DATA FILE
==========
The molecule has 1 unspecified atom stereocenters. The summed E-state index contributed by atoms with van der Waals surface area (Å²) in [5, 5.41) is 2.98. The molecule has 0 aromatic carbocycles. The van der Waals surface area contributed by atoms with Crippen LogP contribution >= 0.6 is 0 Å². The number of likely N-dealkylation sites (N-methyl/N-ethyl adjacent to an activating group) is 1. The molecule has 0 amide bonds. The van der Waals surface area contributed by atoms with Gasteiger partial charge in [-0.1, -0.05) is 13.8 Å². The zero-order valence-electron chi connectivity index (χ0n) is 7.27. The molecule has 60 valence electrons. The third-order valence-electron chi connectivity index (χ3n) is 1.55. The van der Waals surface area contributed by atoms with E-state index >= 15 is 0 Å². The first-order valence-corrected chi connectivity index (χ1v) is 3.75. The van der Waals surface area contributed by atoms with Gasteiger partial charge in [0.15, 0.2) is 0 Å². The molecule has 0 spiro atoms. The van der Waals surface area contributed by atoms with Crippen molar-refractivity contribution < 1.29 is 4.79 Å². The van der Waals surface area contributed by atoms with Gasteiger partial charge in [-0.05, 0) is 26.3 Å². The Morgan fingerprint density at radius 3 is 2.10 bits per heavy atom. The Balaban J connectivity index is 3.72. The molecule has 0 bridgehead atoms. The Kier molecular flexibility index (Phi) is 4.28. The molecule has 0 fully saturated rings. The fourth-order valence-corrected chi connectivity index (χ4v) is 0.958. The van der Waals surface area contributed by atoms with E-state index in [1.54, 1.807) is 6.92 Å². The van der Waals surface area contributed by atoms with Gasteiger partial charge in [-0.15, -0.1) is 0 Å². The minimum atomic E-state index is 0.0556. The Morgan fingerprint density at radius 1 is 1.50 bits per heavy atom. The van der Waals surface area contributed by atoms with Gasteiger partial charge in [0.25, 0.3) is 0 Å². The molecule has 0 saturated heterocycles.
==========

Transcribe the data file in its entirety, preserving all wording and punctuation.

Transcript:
The molecule has 1 unspecified atom stereocenters. The summed E-state index contributed by atoms with van der Waals surface area (Å²) in [5, 5.41) is 2.98. The molecule has 0 aromatic carbocycles. The van der Waals surface area contributed by atoms with Crippen LogP contribution >= 0.6 is 0 Å². The number of likely N-dealkylation sites (N-methyl/N-ethyl adjacent to an activating group) is 1. The molecule has 0 amide bonds. The van der Waals surface area contributed by atoms with Gasteiger partial charge in [-0.1, -0.05) is 13.8 Å². The zero-order valence-electron chi connectivity index (χ0n) is 7.27. The molecule has 60 valence electrons. The third-order valence-electron chi connectivity index (χ3n) is 1.55. The van der Waals surface area contributed by atoms with E-state index >= 15 is 0 Å². The first-order valence-corrected chi connectivity index (χ1v) is 3.75. The van der Waals surface area contributed by atoms with Gasteiger partial charge in [0.15, 0.2) is 0 Å². The molecule has 0 spiro atoms. The van der Waals surface area contributed by atoms with Crippen molar-refractivity contribution < 1.29 is 4.79 Å². The van der Waals surface area contributed by atoms with Gasteiger partial charge in [-0.05, 0) is 26.3 Å². The Morgan fingerprint density at radius 3 is 2.10 bits per heavy atom. The Balaban J connectivity index is 3.72. The molecule has 0 bridgehead atoms. The Kier molecular flexibility index (Phi) is 4.28. The molecule has 0 fully saturated rings. The fourth-order valence-corrected chi connectivity index (χ4v) is 0.958. The van der Waals surface area contributed by atoms with E-state index in [1.54, 1.807) is 6.92 Å². The van der Waals surface area contributed by atoms with Gasteiger partial charge in [-0.15, -0.1) is 0 Å². The minimum atomic E-state index is 0.0556. The Morgan fingerprint density at radius 1 is 1.50 bits per heavy atom. The van der Waals surface area contributed by atoms with Gasteiger partial charge in [0.25, 0.3) is 0 Å². The molecule has 0 saturated heterocycles.